Spelljammer WotC Apologises For Spelljammer Race Descriptions

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The recent release of Spelljammer: Adventures in Space contained highly problematic descriptions and art of the flying monkey race, the Hadozee. WotC has publicly apologised for this material -- ""We wanted to acknowledge and own the inclusion of offensive material within our recent Spelljammer: Adventures in Space content".

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The Hadozee were first introduced in AD&D 2nd Edition, back in the 1980s, but the lore in question is new. The recent depiction of the race included references to slavery and images which imitated existing racist artwork. This week, WotC removed that material from the D&D Beyond version of the book.

When Strixhaven: Curriculum of Chaos was released, WotC apologised for not including a credit for Tanya DePass, the cultural consultant for the book. The current Spelljammer release contains no diversity consultant credit either, although it's not clear whether that's another crediting omission or whether no such consultant was contracted. The company also faced backlash to its negative depiction of the Romani people in 2016's Curse of Strahd, and revised that content. They talked about their ongoing diversity policies in a 2020 blog post.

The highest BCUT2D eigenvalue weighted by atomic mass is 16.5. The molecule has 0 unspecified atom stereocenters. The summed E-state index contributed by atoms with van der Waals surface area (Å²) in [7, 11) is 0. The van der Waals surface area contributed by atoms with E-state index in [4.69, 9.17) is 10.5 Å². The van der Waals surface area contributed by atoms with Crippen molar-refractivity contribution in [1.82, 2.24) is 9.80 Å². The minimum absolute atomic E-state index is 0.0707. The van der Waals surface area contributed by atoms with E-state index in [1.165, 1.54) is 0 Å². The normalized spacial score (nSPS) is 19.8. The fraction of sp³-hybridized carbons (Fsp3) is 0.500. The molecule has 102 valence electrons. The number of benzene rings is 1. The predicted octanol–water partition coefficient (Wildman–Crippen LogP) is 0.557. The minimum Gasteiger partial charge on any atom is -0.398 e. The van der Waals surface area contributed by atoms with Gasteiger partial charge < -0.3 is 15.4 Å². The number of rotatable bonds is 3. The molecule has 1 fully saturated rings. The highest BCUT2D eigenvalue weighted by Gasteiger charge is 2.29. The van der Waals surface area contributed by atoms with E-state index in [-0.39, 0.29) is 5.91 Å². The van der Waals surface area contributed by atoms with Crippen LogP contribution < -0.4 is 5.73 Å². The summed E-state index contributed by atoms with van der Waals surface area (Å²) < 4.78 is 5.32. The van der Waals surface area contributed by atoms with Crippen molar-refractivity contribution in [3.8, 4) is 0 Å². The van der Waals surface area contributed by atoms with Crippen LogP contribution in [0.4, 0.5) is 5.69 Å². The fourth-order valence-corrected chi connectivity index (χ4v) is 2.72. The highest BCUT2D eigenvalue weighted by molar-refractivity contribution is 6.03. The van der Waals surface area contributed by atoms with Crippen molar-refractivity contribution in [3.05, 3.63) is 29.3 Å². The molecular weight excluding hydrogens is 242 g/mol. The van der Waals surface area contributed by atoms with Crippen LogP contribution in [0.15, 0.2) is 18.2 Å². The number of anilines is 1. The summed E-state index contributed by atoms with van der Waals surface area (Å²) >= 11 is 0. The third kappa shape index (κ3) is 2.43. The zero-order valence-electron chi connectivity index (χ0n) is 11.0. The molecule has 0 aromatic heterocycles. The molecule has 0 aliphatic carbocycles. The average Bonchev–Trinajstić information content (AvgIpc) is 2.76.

We wanted to acknowledge and own the inclusion of offensive material within our recent Spelljammer: Adventures in Space content. We failed you, our players and our fans, and we are truly sorry.

The campaign includes a people called Hadozee which first appeared in 1982. Regrettably, not all portions of the content relating to the Hadozee were properly vetted before appearing in our most recent release. As we continue to learn and grow through every situation, we recognize that to live our values, we have to do better.

Throughout the 50-year history of Dungeons & Dragons, some of the characters in the game have been monstrous and evil, using descriptions that are painfully reminiscent of how real-world groups have been and continue to be denigrated. We understand the urgency of changing how we work to better ensure a more inclusive game.

Effective immediately, we will remove the offensive content about Hadozee in our digital versions – and these will no longer be included in future reprints of the book. Our priority is to make things right when we make mistakes. In addition, we’ve initiated a thorough internal review of the situation and will take the necessary actions as a result of that review.

We are eternally grateful for the ongoing dialog with the D&D community, and we look forward to introducing new, engaging and inclusive content to D&D for generations to come. D&D teaches that diversity is strength, for only a diverse group of adventurers can overcome the many challenges a D&D story presents. In that spirit, we are committed to making D&D as welcome and inclusive as possible. This part of our work will never end.


(Note, this article is not open for comments for obvious reasons).
 

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Russ Morrissey

Russ Morrissey

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